Q&A with Professor Cathy Vaughan, Nossal Director
Professor Cathy Vaughan commenced as Director of the Nossal Institute for Global Health and Managing Director of Nossal Institute Limited, in late April 2023. Professor Vaughan is a public health researcher with expertise in gender, violence prevention and women's health. She has worked extensively in Asia, the Pacific and sub-Saharan Africa and is committed to participatory approaches to health research and to research capacity building.
What inspires your work?
I am passionate about promoting social justice and striving for health equity. I think this was originally inspired by an aunt working as a physiotherapist in India in the 1960s and an aunt and uncle working as a nurse and teacher respectively in Papua New Guinea in the 1970s. They had pretty eye-opening stories for a farm kid.
What attracted you to Global Health research?
Working as a physiotherapist in Pakistan in the mid 90s was a totally formative experience. And frustrating - most of what I was seeing was preventable. This sent me down the global public health path, with a focus on applied research and understanding how to put evidence into practice.
What do you think is the link between applied research and health outcomes?
Sometimes evidence generated in quite controlled conditions, in high income countries, is hard to use in low- and middle-income countries or even when working with groups experiencing health inequalities in high-income countries. Rigorous applied research that focuses on implementation of evidence in complex contexts is more likely to tell us about what will improve health in the places where Nossal works. And it is much more likely to make a practical, concrete difference to people’s lives.
What do you think is the most pressing issue in Global Health?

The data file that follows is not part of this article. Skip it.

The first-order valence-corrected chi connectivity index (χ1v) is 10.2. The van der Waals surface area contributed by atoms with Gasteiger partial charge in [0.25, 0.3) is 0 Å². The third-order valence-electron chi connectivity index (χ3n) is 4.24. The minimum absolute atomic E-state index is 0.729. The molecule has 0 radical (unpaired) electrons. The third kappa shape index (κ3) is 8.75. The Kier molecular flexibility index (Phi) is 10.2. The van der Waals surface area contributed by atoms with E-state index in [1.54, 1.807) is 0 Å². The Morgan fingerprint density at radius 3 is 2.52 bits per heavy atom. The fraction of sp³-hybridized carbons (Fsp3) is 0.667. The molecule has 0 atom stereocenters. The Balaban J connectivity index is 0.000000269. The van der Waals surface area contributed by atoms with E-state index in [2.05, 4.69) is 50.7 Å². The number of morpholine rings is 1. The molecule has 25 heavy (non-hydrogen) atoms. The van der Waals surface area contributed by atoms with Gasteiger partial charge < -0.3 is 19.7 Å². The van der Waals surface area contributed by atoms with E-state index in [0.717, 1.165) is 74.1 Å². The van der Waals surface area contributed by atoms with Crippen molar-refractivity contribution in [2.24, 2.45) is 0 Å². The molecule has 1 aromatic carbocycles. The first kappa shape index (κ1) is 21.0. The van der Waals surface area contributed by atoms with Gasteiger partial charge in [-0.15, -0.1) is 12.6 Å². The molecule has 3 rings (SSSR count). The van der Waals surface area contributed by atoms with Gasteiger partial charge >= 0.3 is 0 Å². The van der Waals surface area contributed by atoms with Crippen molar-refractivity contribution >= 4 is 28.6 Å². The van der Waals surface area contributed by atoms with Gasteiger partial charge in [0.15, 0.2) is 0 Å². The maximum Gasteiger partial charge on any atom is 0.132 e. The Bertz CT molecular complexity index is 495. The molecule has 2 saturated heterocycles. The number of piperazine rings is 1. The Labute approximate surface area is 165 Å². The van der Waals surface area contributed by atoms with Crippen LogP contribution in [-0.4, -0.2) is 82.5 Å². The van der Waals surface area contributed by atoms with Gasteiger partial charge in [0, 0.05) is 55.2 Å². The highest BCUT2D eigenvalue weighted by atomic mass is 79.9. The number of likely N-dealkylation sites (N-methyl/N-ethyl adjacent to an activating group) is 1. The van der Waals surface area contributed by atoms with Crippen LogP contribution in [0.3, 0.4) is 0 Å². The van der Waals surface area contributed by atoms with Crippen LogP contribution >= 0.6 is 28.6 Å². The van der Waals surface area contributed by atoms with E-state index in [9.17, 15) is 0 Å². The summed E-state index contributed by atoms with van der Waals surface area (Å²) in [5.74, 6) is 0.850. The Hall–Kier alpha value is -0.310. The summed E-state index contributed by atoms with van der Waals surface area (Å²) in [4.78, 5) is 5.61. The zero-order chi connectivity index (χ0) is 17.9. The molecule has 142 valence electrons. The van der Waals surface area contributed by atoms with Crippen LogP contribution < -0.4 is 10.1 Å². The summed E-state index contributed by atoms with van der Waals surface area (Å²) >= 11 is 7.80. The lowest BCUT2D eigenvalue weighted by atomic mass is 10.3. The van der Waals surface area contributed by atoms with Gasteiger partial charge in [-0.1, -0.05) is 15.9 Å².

Inequity stands out as the foremost challenge in global health. This includes inequity in health between different countries, within countries, and among different groups within countries. And inequity cuts across other huge challenges like the impact of climate change on health. I think it also includes inequities in how global health is done – inequities between researchers from, say, Australia, and researchers from countries in Asia and the Pacific, for example, are stark when it comes to research leadership, funding, authorship, credit and status. Too often the global health ‘sector’ has just been an extension of the colonial project and this has to change.
What are you hoping to achieve as Nossal Director?
Firstly to enable the fantastic work that is already done by the team, and to support people to grow in their respective fields – they know far better than I what is needed in their different sectors. I also want to build on Nossal’s existing partnerships locally and globally, strengthening our networks and collaborations. Nossal works with fantastic research institutes, universities, NGOs and government partners, particularly in Asia and the Pacific, and we respect their deep expertise and experience. Our partners know how we can be most useful to them, and we want to be able to be responsive to this.
What do you do when you are not in the office?
I am a taxi driver for a teenage swimmer. I’m either delivering her to the pool, waiting outside the pool, or picking up this ravenous creature and immediately supplying large volumes of food!